Emojis and ambiguity in the digital medium

The selection of emoji by Oxford Dictionaries as its Word of the Year recognises the huge increase in the use of these digital pictograms in electronic communication. While 2015 may have witnessed
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Oxford Dictionaries has selected emoji as Word of the Year 2015, so we asked several experts to comment on the role that emojis play in language. The selection of emoji by Oxford Dictionaries as its Word of the Year recognises the huge increase in the use of these digital pictograms in electronic communication. While 2015 may have witnessed their proliferation, emoji are not new. They were originally developed in Japan in the 1990s for use by teenagers on their pagers; the word emoji derives from the Japanese e ‘picture’ + moji ‘character, letter’. Its successful integration into English has no doubt been facilitated by its resemblance to other words that begin with the e- prefix – a contraction of electronic – found in words like e-mail, e-cigarette, and e-commerce. The success of emoji is a direct consequence of the digital medium in which they are used. Electronic communication is a form of writing that resembles a casual conversation more than. . .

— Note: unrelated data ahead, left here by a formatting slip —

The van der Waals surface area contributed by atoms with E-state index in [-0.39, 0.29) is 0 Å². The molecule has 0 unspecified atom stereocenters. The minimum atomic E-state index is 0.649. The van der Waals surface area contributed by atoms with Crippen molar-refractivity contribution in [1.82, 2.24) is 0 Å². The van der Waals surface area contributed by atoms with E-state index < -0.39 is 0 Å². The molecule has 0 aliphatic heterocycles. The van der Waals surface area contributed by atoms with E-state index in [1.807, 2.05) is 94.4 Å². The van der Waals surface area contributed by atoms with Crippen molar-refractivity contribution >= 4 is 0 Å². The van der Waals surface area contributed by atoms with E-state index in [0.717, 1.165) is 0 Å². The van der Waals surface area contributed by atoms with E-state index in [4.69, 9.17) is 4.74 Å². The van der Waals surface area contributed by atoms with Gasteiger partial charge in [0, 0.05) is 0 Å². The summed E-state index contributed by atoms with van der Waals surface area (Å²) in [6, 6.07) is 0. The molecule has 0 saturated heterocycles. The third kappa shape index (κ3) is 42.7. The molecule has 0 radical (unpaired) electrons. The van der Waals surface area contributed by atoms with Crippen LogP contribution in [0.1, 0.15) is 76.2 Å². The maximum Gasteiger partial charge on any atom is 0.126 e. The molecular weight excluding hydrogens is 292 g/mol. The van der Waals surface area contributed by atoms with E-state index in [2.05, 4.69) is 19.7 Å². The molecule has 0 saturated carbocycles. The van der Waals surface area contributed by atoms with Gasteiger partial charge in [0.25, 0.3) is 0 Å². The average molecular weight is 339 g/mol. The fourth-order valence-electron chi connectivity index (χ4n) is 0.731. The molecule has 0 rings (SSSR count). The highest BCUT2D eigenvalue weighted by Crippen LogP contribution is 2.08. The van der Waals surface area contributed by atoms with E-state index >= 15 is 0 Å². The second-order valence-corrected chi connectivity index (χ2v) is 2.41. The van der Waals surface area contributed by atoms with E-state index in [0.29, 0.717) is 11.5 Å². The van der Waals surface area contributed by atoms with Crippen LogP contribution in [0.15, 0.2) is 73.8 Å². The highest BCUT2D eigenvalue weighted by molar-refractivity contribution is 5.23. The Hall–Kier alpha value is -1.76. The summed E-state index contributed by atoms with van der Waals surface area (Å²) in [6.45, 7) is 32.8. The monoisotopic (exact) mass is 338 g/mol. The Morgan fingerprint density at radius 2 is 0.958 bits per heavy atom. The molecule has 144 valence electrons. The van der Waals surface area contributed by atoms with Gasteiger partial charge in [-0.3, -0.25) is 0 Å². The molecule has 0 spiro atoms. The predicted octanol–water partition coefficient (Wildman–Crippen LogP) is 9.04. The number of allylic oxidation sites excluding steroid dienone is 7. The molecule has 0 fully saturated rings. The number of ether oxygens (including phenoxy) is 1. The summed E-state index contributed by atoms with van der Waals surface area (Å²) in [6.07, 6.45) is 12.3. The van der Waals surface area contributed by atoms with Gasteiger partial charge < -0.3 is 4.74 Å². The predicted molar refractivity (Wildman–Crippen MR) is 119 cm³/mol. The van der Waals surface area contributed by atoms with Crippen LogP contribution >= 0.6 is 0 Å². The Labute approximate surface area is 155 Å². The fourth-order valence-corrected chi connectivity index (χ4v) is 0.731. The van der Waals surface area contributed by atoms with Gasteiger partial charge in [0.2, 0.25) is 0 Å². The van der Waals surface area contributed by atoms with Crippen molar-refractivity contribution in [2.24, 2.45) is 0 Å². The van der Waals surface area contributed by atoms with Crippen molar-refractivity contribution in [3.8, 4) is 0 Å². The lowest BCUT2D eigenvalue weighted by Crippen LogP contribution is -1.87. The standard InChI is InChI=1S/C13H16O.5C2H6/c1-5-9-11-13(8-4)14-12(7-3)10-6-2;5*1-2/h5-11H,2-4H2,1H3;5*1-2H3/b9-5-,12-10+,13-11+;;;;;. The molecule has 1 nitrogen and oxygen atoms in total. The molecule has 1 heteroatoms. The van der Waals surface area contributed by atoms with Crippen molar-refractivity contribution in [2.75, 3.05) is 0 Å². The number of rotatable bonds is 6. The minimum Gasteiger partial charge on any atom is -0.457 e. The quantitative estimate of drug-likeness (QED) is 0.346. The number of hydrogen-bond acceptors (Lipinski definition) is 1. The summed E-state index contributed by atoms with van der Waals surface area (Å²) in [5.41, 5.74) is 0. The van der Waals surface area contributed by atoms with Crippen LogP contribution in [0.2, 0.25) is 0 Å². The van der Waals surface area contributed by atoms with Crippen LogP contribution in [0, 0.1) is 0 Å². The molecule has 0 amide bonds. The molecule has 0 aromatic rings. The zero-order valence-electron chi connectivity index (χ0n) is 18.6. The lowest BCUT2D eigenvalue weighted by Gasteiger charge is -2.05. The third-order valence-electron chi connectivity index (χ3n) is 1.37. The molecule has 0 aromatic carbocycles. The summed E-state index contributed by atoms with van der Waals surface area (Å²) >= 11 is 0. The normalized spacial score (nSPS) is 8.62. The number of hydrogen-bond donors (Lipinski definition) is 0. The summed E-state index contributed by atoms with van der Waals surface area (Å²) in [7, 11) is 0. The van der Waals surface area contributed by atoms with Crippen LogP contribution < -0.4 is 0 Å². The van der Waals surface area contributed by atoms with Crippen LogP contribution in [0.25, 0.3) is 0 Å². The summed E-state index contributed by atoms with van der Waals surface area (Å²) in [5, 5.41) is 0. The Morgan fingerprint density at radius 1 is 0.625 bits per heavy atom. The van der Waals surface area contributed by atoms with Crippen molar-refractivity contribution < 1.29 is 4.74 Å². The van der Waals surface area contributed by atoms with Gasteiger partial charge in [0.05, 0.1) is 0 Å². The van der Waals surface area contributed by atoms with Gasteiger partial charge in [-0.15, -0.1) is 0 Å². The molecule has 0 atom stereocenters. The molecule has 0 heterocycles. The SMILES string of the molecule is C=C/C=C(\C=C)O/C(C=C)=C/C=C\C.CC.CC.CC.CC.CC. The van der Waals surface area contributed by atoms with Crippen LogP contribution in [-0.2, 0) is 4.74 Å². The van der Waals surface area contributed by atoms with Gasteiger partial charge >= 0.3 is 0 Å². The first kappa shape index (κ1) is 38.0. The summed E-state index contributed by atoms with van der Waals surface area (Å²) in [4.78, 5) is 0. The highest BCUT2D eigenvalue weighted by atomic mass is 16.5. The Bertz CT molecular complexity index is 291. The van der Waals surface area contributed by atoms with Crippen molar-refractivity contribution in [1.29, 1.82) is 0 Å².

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News source: OUPblog » Linguistics

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